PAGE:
Ed Yong on Reading for Science and the Soul

YONG: I’ve been so consumed with pandemic reporting for the past three years that I haven’t had much time to read for pleasure. Most of the books I’ve read are non-fiction books that people have asked me to write.

BOOKS: Who were some of the standouts?

YONG: “As Far as the Light Goes” by a young French writer, Sabrina Imbler. It is a unique combination of memoir and natural history. There is a book by Mike Mariani about what happens to people after trauma, What Doesn’t Kill Us Makes Us. It’s a beautiful exploration of the myths we tell ourselves about traumatic experiences.

BOOKS: How do you insert this reading?

YONG: Honestly, hard. I think it’s important to give back to the community. I have been very fortunate in my career in the last three years. I think social capital is worthless unless you cash it in on other people.

BOOKS: What have you read about your own book that you would recommend?

YONG: The main text is the work of the early 20th century German zoologist Jacob von Wexkull, who coined the term umwelt. His translated writings are still beautiful to contemplate today. There is also Listening in the Dark by Donald Griffin, one of the pioneers of bat echolocation. We’ve learned so much about bats since his book was published, but it’s still an exciting read. It is part scientific treatise and part memoir, with some humorous parts.

BOOKS: Are there any books that inspired you to become a science writer?

YONG: I grew up loving nature and animals from a young age. I had this incredibly detailed encyclopedia of zoology, something a college student could read. I understood absolutely nothing in it, but I enjoyed looking at the pictures. I also read a lot of David Attenborough, and later, in college, I read Carl Zimmer. His books, such as Parasite Rex, showed the cool side of nature and how elegant science writing could be. When I was writing my own book, there were those with the most lyrical prose, working in genres that were influential, like Helen MacDonald’s H Is for Hawk. Kathryn Schulz’s Being Wrong, which is more of a philosophical exploration of an idea than a personal narrative, but still had a lyrical quality.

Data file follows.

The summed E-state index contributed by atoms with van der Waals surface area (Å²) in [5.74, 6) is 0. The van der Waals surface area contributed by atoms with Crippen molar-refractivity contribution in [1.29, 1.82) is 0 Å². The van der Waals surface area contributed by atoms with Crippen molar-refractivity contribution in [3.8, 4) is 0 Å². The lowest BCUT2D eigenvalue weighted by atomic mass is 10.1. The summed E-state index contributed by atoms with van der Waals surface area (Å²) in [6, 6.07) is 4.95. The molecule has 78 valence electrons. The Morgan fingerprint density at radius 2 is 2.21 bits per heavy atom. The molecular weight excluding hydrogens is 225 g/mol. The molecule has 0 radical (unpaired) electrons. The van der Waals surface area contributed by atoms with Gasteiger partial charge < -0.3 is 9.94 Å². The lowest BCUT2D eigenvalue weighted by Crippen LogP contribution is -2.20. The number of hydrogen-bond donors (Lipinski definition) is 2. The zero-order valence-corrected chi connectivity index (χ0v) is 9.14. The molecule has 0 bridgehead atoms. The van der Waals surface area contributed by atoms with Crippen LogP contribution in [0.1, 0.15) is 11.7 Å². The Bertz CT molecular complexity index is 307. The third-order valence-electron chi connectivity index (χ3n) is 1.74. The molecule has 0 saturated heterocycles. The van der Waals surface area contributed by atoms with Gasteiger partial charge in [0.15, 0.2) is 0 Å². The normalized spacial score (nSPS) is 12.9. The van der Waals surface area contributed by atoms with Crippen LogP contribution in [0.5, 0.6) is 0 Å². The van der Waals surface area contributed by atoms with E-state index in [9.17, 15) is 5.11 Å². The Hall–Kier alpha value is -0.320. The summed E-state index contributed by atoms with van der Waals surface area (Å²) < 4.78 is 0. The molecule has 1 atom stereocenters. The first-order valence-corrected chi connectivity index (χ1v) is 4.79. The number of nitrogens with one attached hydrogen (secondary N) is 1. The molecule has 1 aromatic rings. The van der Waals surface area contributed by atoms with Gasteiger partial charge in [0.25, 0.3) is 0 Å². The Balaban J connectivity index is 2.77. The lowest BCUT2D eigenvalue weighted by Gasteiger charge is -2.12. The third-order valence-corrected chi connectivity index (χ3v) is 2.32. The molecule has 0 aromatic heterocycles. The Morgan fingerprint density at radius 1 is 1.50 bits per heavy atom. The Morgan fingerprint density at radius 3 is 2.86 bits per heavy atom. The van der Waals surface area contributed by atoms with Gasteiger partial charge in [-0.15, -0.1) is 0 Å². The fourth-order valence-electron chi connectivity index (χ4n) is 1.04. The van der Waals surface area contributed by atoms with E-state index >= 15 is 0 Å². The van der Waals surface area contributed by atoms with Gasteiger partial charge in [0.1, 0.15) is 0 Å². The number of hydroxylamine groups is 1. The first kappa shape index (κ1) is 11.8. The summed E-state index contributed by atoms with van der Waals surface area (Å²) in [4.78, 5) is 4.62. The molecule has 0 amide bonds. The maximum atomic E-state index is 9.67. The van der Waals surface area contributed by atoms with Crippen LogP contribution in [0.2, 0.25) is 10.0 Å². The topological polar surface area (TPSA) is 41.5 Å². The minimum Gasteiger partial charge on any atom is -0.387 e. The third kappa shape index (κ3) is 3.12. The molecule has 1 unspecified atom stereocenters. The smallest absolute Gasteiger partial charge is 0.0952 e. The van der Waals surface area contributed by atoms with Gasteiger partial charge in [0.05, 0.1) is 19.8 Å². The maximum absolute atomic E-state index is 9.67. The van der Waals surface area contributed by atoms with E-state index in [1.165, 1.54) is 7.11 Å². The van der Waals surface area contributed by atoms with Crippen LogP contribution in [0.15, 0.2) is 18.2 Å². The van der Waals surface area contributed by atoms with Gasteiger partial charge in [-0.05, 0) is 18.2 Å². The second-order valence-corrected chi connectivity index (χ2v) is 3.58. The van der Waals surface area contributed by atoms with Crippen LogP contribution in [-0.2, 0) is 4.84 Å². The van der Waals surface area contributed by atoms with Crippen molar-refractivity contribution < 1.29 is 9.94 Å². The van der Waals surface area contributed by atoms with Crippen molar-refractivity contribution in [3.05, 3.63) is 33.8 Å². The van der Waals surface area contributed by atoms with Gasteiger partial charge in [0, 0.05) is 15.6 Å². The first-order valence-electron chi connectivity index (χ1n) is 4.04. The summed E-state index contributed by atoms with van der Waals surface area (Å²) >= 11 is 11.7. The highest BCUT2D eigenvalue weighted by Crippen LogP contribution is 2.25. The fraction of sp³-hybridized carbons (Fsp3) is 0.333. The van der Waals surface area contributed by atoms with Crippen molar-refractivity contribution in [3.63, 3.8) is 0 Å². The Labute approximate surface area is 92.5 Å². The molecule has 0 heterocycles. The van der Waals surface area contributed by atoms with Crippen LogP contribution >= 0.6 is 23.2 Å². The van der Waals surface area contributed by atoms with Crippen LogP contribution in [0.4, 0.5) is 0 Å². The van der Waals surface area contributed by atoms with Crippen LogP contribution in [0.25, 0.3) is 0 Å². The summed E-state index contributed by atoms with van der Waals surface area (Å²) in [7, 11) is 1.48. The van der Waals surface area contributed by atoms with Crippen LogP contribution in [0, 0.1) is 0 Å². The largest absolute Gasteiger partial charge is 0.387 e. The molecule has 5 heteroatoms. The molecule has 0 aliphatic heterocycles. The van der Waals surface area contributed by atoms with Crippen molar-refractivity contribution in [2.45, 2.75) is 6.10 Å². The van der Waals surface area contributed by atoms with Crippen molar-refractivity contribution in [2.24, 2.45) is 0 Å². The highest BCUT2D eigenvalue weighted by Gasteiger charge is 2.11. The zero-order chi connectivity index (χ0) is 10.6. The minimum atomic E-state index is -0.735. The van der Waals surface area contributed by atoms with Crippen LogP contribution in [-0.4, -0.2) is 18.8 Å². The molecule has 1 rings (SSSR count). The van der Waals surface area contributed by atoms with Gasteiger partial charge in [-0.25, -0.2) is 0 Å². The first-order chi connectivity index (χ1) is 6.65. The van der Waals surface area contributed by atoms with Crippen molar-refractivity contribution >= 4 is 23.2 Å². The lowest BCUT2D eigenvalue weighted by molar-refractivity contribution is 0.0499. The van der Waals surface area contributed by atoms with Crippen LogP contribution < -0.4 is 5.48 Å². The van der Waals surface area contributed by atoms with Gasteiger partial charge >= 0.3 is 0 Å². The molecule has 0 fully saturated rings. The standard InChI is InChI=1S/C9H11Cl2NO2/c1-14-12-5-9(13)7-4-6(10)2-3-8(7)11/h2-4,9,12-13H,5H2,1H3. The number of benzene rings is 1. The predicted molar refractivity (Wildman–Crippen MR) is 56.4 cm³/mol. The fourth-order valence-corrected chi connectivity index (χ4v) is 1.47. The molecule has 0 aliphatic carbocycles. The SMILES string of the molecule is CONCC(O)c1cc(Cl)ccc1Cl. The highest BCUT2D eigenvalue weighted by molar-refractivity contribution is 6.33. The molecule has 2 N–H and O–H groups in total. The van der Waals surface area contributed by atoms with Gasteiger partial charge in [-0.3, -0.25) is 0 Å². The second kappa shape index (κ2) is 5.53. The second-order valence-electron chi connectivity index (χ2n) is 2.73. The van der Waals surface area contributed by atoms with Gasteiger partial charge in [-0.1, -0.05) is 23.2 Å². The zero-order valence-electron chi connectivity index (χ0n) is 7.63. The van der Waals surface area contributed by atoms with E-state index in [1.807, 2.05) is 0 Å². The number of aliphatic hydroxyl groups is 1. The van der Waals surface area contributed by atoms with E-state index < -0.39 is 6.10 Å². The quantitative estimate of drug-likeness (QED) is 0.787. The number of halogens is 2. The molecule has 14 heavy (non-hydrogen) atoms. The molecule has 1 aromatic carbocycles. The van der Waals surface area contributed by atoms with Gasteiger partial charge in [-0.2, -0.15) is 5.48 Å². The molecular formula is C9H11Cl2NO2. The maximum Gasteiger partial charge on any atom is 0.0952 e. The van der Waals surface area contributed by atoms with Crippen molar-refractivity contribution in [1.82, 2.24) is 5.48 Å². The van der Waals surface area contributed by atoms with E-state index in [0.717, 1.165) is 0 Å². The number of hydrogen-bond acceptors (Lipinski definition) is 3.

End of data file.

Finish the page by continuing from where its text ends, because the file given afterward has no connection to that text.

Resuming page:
BOOKS: Do you still have books from your childhood?

YONG: I have a heavily yellowed and worn copy of The Hitchhiker’s Guide to the Galaxy by Douglas Adams. It was published in 1979, two years before I was born. I remember reading it when I was in my single digits and finding it very funny. I found a like-mindedness in these books or was greatly influenced by them. My taste is still pretty absurdist.

BOOKS: How long have you been unable to read for pleasure?

YONG: Since the beginning of the pandemic. I read mostly fiction. I read novels like Exit West by Mohsin Hamid, The Sympathizer by Viet Thanh Nguyen, Station Eleven by Emily St. John Mandel, and An American Marriage by Taiari Jones. I tend to read mostly works by women or people of color. I want variety in the voices I read. I work at the intersection of two fields, science and journalism, that are dominated by white males.

BOOKS: Do you see the time for reading for pleasure coming?

YONG: God, I hope so. I feel it like a hole in my soul.

BOOKS: What would you read?

YONG: At the top of the list is Kathryn Schulz’s Lost & Found. Her book is a memoir about the grief of losing her father and the joy of finding a new partner. I haven’t had the stomach to read it yet because I’m swimming in grief in my professional reporting. I’m putting it off until I feel more resilient.

Follow us on Facebook or Twitter @GlobeBiblio. Amy Sutherland is the author, most recently, of “Saving Penny Jane” and she can be reached at [email protected].

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